Shot Peeners’ Magic Steel MANGALLOY

Author:  Dr. David Kirk | Coventry University
Source:  The Shot Peener magazine, Vol 37, Issue 4, Fall 2023
Doc ID:  2023036
Year of Publication:  2023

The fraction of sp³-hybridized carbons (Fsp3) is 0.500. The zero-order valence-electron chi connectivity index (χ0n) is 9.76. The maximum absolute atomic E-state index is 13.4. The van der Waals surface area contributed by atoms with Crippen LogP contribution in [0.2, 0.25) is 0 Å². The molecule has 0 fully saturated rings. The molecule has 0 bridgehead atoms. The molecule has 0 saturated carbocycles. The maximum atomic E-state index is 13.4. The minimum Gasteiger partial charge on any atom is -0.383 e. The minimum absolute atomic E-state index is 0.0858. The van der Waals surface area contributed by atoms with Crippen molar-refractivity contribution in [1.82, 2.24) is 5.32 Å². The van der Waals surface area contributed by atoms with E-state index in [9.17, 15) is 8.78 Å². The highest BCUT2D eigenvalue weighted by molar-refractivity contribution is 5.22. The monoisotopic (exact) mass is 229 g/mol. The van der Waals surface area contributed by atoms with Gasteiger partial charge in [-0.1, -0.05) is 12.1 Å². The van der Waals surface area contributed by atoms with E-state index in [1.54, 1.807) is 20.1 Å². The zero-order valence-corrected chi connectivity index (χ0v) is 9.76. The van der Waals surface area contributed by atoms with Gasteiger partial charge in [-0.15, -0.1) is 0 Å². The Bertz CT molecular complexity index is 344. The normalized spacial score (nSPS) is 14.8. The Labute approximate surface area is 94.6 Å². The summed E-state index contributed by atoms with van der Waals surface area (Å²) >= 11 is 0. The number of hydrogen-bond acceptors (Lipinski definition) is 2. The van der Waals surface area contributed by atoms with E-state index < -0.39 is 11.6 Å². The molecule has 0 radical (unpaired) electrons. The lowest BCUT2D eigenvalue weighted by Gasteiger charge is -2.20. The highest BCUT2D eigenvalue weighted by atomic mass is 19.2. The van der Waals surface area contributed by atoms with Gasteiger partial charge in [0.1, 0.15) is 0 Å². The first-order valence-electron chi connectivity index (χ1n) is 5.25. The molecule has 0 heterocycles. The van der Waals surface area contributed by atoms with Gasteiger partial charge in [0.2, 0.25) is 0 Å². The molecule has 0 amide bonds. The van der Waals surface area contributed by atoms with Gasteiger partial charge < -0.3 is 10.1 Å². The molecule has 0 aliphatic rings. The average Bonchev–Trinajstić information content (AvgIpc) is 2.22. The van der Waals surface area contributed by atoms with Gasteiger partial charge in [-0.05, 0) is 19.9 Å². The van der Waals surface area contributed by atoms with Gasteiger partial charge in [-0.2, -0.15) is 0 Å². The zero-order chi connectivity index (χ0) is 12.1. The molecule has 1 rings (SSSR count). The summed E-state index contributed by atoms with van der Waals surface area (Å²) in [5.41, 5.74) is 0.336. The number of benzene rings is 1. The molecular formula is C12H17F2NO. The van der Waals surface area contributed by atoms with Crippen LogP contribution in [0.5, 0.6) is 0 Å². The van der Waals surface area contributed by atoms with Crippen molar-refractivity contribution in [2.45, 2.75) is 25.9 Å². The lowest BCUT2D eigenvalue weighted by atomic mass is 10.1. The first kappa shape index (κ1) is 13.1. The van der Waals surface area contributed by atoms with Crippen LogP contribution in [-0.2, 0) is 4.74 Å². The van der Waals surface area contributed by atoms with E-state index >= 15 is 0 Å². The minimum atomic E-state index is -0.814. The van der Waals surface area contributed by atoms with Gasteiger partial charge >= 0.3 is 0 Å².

INTRODUCTION Mangalloy works magically! As shot particles it is austenitic and tough but develops a very hard martensitic skin if cold-worked by peening. When the surface wears away, very very slowly, the skin automatically repairs itself. For peening cabinet components the same applies. Mangalloy, also called “manganese steel” or “Hadfield steel”, is an alloy steel containing an average of around 13% manganese. Invented in the nineteenth century it found many applications such as railway line intersections. This article includes elements of the alloy’s history, properties, martensite formation and applications. HISTORY Mangalloy was invented by Sir Robert Hadfield in 1882. It was the first commercially successful alloy steel and had properties different from those of plain carbon steels. Hadfield had been searching for a steel composition that would have both hardness and toughness which plain carbon steels did not have. In the nineteenth century, steelmaking was more of an art than a science. Hadfield became interested in the addition of manganese and silicon to carbon steel. This was because ferromanganese had become available being made cheaply from manganese ores.

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